Inventories are something that has to be added in our balance sheets of accounts. It is a kind of assets that the company owns and especially the manufacturing ones. Since it converted into the revenue within a year, it listed on the current holdings on balance sheets.
The piece of converting information is necessary for every company and especially the manufacturing ones because the conversion of inventories will decide how much money the company earns or going to receive.
Types of Inventories:
The most important types of inventories are raw materials, the work in progress (WIP) inventory, and the finished goods. There are some others, but they are not as vital as they did so, we have added them.
#1 Raw Material Inventory:
For a manufacturing company, the raw material is the first need, and it is available from the suppliers only. This process is too long and to be instant, let me tell you by showing an example. For a bread manufacturing company, the raw material they need is flour to produce bread as their final products & the same will be done by other companies as well. This process continues, and, that’s how raw material inventory.
#2 Work in Progress (WIP) Inventory:
Work in progress is a type of inventory where the products company is going to make is semi-finished. In other words, the in-between process of making any final product is called work in progress inventories. Example from flour, which is a raw material goes half to finish into the final product.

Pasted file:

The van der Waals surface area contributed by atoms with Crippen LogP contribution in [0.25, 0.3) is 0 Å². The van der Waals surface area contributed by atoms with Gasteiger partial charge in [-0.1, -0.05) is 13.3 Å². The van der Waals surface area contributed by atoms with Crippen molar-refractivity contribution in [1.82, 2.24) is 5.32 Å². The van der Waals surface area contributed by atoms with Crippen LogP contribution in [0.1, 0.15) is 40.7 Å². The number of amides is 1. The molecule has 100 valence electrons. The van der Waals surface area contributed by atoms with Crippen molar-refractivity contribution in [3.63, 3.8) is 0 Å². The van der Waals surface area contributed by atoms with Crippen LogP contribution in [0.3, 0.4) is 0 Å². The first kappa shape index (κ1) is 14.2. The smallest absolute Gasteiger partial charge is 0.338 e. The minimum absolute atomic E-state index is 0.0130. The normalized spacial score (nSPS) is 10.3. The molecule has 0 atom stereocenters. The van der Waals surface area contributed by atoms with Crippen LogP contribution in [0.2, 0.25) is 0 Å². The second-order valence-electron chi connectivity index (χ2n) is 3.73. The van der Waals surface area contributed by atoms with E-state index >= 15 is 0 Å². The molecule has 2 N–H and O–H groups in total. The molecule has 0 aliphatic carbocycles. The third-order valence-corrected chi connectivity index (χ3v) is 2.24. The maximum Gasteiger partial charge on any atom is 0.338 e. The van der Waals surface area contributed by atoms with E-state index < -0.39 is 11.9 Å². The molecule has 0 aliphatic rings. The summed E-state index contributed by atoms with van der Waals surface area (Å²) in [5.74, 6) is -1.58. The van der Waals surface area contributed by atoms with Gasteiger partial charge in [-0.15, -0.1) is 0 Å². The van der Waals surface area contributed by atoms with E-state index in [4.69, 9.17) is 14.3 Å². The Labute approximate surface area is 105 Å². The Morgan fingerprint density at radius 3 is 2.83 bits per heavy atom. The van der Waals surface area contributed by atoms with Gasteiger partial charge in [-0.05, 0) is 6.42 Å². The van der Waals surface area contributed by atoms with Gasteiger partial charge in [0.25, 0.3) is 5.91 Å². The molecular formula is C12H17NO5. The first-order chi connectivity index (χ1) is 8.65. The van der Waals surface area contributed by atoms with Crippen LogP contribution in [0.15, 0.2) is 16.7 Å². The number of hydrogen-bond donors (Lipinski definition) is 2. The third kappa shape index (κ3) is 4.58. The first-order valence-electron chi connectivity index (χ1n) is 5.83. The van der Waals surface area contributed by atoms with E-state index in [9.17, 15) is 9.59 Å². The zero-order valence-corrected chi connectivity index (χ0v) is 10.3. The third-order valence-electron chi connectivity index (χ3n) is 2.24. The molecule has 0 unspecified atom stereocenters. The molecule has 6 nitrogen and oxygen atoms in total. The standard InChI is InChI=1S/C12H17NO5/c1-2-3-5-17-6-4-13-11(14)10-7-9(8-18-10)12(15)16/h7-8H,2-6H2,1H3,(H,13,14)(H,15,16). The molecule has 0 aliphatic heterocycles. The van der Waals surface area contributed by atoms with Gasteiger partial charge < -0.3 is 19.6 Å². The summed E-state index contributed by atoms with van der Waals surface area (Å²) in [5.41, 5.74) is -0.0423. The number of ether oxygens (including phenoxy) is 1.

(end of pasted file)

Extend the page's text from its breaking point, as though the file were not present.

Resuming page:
#3 Finished Goods Inventory:
This is the last stage of inventory for any manufacturing company. In this stage, Products are fully finished to come up in the market and to sell. The sales they are going to get is fully convertible to their revenue and the same will mentioned in your balance sheets, and that is what finished goods inventory is called.
Cost of the Inventories:
It is an investment that made for purchasing & manufacturing to prepare the final goods. It categorized into three headings and which are:
- Ordering Cost
- Carrying Cost
- Shortage or stock out Cost & Cost of Replenishment
#1: Ordering cost:
This is the cost which the company spent on ordering the raw materials, and that will also include the cost of logistics used to transfer the raw material from one place to another. The price of the order is depended upon the amount of raw material you are purchasing.
Example, a supplier, always discount the manufacturer for purchasing the raw materials in bulk quantity.
#2 Carrying Cost:
Carrying costs include the storage of raw materials and the cost of management for producing the final items. Does this seem to be a headache? Isn’t it. Running a manufacturing company is not easy at all.
#3 Shortage or stock out Cost & Cost of Replenishment:
This is the cost where the company needs to spend on the shortage of raw materials and workers. Also, the cost of replenishment after the semi-produce of the final items.
Inventories will always be an asset for the company as the raw materials are getting finalized into the final product. The final product is somehow is the asset of a company, and the same has been added in the balance sheet as well.
Byron Simpson is a qualified business/finance writer expert in investment, debt, credit cards, Passive income, financial updates. He advises in his blog finance cent.